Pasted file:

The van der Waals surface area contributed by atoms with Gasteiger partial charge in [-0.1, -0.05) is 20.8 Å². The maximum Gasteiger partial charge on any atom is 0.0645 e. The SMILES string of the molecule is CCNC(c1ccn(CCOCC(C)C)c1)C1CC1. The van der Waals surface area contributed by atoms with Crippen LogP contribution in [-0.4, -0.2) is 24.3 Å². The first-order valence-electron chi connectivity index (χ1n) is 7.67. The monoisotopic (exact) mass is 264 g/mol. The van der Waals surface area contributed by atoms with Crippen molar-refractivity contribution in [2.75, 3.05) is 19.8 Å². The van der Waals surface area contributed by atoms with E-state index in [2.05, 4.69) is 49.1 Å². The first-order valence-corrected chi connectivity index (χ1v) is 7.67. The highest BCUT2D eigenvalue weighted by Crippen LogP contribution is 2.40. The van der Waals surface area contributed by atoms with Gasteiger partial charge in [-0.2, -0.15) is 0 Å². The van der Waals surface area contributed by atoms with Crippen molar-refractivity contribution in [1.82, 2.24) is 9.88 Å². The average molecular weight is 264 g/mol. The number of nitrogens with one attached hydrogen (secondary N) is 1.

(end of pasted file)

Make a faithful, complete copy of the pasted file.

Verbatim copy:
The van der Waals surface area contributed by atoms with Gasteiger partial charge in [-0.1, -0.05) is 20.8 Å². The maximum Gasteiger partial charge on any atom is 0.0645 e. The SMILES string of the molecule is CCNC(c1ccn(CCOCC(C)C)c1)C1CC1. The van der Waals surface area contributed by atoms with Crippen LogP contribution in [-0.4, -0.2) is 24.3 Å². The first-order valence-electron chi connectivity index (χ1n) is 7.67. The monoisotopic (exact) mass is 264 g/mol. The van der Waals surface area contributed by atoms with Crippen molar-refractivity contribution in [2.75, 3.05) is 19.8 Å². The van der Waals surface area contributed by atoms with E-state index in [2.05, 4.69) is 49.1 Å². The first-order valence-corrected chi connectivity index (χ1v) is 7.67. The highest BCUT2D eigenvalue weighted by Crippen LogP contribution is 2.40. The van der Waals surface area contributed by atoms with Gasteiger partial charge in [-0.2, -0.15) is 0 Å². The van der Waals surface area contributed by atoms with Crippen molar-refractivity contribution in [1.82, 2.24) is 9.88 Å². The average molecular weight is 264 g/mol. The number of nitrogens with one attached hydrogen (secondary N) is 1.